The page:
David Alton reports on a 'murderous peace' in Sudan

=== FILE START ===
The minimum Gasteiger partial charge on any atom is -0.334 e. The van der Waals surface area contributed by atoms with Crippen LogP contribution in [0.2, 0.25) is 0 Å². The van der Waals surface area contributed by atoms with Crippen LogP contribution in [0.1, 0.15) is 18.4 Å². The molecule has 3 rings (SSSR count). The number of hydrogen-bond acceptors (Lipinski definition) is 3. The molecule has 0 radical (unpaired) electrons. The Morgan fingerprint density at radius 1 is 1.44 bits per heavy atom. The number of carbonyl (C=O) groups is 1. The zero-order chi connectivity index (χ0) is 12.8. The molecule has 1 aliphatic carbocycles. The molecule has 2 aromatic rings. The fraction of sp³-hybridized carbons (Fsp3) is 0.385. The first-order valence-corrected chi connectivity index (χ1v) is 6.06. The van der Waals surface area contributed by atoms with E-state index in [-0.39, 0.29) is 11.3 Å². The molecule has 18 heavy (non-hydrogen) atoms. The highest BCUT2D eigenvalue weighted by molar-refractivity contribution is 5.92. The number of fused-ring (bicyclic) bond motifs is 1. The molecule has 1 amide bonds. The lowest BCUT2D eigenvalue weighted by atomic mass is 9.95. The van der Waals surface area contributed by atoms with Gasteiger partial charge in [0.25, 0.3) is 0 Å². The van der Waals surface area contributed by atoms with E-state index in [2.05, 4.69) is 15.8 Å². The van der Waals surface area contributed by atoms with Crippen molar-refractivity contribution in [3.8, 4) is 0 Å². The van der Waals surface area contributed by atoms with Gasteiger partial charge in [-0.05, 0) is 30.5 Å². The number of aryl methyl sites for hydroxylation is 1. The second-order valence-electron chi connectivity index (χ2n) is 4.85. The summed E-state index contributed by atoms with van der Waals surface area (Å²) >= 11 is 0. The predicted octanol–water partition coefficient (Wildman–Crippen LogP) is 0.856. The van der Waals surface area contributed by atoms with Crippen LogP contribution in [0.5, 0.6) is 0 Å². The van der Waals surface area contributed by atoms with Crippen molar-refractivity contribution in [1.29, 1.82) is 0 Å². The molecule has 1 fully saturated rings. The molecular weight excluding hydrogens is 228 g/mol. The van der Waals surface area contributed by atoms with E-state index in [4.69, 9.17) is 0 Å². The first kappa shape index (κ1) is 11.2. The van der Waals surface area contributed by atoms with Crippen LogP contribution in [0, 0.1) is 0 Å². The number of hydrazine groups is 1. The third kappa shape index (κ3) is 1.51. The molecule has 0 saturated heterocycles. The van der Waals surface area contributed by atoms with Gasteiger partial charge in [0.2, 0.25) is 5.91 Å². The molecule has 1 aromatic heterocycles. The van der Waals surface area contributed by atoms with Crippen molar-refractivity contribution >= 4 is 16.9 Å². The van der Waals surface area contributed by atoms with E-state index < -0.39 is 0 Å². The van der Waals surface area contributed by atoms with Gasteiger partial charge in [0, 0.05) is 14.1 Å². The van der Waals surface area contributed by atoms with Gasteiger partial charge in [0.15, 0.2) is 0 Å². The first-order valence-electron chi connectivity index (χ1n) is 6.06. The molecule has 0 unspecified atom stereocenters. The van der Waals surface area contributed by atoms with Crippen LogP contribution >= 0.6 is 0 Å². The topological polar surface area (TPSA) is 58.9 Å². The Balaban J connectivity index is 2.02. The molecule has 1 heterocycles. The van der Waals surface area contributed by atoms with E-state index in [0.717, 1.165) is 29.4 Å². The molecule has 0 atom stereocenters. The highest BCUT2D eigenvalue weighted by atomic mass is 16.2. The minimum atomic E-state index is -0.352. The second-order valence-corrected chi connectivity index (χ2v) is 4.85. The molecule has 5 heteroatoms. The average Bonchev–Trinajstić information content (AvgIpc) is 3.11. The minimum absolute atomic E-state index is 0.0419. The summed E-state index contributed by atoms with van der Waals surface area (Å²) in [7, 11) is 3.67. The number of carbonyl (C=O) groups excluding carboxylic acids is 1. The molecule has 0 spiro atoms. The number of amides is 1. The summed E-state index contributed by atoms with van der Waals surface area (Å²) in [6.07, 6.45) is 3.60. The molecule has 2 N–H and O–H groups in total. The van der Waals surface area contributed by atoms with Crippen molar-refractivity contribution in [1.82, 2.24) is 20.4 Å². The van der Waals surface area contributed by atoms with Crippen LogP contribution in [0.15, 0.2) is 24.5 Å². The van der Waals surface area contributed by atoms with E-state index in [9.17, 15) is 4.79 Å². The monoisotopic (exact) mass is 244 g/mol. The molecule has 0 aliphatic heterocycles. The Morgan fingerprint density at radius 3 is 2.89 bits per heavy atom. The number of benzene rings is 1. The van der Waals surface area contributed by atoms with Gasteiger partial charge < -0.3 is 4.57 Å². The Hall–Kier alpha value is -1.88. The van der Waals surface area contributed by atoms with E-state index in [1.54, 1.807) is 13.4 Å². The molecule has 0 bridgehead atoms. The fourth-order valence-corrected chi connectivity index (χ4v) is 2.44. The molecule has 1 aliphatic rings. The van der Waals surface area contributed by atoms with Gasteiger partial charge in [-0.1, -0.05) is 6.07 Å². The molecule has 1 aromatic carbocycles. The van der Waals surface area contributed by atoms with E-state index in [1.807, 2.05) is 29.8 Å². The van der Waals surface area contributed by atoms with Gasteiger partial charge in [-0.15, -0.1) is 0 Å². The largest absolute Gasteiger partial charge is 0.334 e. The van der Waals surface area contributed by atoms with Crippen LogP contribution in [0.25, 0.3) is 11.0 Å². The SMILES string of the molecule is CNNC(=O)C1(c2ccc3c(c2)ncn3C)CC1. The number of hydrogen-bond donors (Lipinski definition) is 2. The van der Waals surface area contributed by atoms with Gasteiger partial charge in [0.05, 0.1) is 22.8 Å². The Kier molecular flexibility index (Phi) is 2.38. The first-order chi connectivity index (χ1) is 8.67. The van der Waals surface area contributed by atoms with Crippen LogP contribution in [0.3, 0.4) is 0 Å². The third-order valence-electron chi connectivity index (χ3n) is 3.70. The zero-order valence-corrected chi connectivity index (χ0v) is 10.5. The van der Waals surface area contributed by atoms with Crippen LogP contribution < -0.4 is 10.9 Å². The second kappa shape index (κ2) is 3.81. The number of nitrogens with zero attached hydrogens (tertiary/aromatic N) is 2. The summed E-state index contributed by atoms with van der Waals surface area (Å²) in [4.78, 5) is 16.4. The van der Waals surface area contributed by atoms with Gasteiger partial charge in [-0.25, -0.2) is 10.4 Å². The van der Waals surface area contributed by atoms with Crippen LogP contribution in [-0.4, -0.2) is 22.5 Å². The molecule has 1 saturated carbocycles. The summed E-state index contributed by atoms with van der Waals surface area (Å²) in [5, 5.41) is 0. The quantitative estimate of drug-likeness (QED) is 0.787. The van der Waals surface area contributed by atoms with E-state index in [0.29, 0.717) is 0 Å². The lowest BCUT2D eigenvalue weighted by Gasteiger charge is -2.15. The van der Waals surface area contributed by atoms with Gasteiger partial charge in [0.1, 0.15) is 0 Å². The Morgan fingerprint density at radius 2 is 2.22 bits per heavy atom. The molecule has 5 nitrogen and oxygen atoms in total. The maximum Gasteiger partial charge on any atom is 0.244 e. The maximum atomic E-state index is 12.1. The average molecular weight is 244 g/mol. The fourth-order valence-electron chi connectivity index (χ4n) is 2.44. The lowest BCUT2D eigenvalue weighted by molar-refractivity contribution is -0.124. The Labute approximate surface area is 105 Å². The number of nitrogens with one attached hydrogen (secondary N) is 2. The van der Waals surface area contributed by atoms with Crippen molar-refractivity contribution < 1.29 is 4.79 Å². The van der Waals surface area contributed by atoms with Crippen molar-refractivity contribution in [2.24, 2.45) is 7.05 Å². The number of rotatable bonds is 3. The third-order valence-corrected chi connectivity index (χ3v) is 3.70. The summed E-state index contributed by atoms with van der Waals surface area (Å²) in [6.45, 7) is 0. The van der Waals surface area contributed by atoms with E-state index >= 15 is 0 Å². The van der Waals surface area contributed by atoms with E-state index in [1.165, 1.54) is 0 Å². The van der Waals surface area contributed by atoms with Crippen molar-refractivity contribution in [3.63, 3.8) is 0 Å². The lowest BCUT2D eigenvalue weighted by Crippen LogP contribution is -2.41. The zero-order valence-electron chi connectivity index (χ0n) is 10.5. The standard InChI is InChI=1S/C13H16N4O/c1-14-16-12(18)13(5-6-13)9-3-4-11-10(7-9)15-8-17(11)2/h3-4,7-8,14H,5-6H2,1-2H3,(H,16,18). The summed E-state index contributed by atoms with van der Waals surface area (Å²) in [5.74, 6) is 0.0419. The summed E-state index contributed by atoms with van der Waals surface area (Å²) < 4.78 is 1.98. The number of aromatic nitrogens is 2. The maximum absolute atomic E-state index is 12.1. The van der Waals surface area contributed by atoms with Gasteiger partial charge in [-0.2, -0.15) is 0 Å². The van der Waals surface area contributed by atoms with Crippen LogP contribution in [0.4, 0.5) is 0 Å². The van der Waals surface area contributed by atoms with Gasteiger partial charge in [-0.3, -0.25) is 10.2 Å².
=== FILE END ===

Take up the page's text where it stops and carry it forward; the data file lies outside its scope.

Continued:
The independent cross-bench peer, Lord Alton of Liverpool has produced a hard-hitting report following a humanitarian trip to Southern Sudan with the human rights charity Jubilee Action. The report reveals that even during the much publicised Machakos peace negotiations between the Islamic government of the north and the SPLA of the South, schools, villages and civilian installations were continuing to be bombed by the Sudanese government. Last week, Lord Alton of Liverpool and Mark Rowland of Jubilee Action visited Southern Sudan to see first hand the evidence of a war that has rumbled on for 19 years, leaving two million dead and four million internally displaced. Jubilee's delegation visited the diocese of Torit an area that has been inaccessible for much of the western press and witnessed the reality of bombed out clinics, shattered buildings and unexploded munitions. Lord Alton's report highlighted the experience of Auxiliary Bishop of Torit, Bishop Akio Johnson, who himself has had nine attempts on his life. He testified that some areas of the mainly Christian and animist South are facing daily bombardments in villages such as Hiyala and Tirangore which are exacting a terrible toll in lives. In three raids on Ikotos, on the 26th and 29th June and 12th July, 72 bombs were dropped on the town, razing much of it the ground. The report also highlighted the marked affect the war has had on the children of Southern Sudan. In a visit to a school in Narus, Lord Alton met traumatised children who had even learnt to differentiate the sound of the UN's relief planes from the much-feared Sudanese bombers. Lord Alton of Liverpool said: "The West would like to forget it, but we are intimately involved in the conflict in Sudan. This is a client war whose roots lie in the same conflict that led to the carnage of New York's twin towers. Far from being contained, the conflict is having a dangerous ripple effect throughout the region. The international community must continue to engage constructively in finding a path to peace. As the world ponders going to war with Iraq, we should remember the lessons from Sudan that wars are easier to start than to finish." To read the full report visit Lord Alton's website: www.davidalton.co.uk

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